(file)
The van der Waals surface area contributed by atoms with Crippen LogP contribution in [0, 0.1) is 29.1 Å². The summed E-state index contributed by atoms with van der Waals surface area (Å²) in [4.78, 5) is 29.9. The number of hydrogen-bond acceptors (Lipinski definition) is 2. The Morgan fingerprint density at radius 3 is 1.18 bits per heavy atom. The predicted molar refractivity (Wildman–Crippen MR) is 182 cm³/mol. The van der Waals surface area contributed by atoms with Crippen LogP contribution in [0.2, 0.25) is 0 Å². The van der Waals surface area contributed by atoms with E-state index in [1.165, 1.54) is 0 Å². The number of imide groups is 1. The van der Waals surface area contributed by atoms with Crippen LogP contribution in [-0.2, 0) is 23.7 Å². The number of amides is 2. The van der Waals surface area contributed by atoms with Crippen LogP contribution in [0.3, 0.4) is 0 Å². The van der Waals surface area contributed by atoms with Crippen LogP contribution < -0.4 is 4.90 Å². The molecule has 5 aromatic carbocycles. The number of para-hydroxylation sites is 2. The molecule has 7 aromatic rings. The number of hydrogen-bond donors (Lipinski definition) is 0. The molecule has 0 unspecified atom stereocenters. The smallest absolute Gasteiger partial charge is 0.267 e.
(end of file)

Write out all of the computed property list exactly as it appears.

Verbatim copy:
The van der Waals surface area contributed by atoms with Crippen LogP contribution in [0, 0.1) is 29.1 Å². The summed E-state index contributed by atoms with van der Waals surface area (Å²) in [4.78, 5) is 29.9. The number of hydrogen-bond acceptors (Lipinski definition) is 2. The Morgan fingerprint density at radius 3 is 1.18 bits per heavy atom. The predicted molar refractivity (Wildman–Crippen MR) is 182 cm³/mol. The van der Waals surface area contributed by atoms with Crippen LogP contribution in [0.2, 0.25) is 0 Å². The van der Waals surface area contributed by atoms with E-state index in [1.165, 1.54) is 0 Å². The number of imide groups is 1. The van der Waals surface area contributed by atoms with Crippen LogP contribution in [-0.2, 0) is 23.7 Å². The number of amides is 2. The van der Waals surface area contributed by atoms with Crippen LogP contribution in [0.3, 0.4) is 0 Å². The van der Waals surface area contributed by atoms with Crippen LogP contribution < -0.4 is 4.90 Å². The molecule has 5 aromatic carbocycles. The number of para-hydroxylation sites is 2. The molecule has 7 aromatic rings. The number of hydrogen-bond donors (Lipinski definition) is 0. The molecule has 0 unspecified atom stereocenters. The smallest absolute Gasteiger partial charge is 0.267 e.